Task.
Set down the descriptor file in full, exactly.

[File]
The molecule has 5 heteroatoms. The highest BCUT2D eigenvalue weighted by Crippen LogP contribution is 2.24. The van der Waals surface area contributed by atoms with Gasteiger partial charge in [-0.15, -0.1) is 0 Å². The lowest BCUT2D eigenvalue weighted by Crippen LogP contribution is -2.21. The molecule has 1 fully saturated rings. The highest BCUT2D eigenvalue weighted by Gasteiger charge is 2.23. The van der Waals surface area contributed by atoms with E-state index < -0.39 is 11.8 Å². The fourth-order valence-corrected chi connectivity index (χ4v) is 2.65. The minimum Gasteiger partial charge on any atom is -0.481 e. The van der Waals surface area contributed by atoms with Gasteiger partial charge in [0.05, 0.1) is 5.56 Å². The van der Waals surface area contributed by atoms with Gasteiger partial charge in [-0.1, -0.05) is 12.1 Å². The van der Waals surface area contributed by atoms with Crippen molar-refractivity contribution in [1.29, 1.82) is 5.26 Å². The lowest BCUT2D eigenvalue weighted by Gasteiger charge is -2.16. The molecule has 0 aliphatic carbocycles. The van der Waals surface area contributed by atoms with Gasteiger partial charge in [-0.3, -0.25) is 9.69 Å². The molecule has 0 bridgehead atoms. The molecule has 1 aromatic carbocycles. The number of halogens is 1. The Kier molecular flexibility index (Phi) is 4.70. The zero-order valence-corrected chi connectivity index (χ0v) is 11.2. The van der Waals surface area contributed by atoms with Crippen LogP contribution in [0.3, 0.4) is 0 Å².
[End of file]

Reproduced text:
The molecule has 5 heteroatoms. The highest BCUT2D eigenvalue weighted by Crippen LogP contribution is 2.24. The van der Waals surface area contributed by atoms with Gasteiger partial charge in [-0.15, -0.1) is 0 Å². The lowest BCUT2D eigenvalue weighted by Crippen LogP contribution is -2.21. The molecule has 1 fully saturated rings. The highest BCUT2D eigenvalue weighted by Gasteiger charge is 2.23. The van der Waals surface area contributed by atoms with E-state index < -0.39 is 11.8 Å². The fourth-order valence-corrected chi connectivity index (χ4v) is 2.65. The minimum Gasteiger partial charge on any atom is -0.481 e. The van der Waals surface area contributed by atoms with Gasteiger partial charge in [0.05, 0.1) is 5.56 Å². The van der Waals surface area contributed by atoms with Gasteiger partial charge in [-0.1, -0.05) is 12.1 Å². The van der Waals surface area contributed by atoms with Crippen molar-refractivity contribution in [1.29, 1.82) is 5.26 Å². The lowest BCUT2D eigenvalue weighted by Gasteiger charge is -2.16. The molecule has 0 aliphatic carbocycles. The van der Waals surface area contributed by atoms with Gasteiger partial charge in [-0.3, -0.25) is 9.69 Å². The molecule has 0 bridgehead atoms. The molecule has 1 aromatic carbocycles. The number of halogens is 1. The Kier molecular flexibility index (Phi) is 4.70. The zero-order valence-corrected chi connectivity index (χ0v) is 11.2. The van der Waals surface area contributed by atoms with Crippen LogP contribution in [0.3, 0.4) is 0 Å².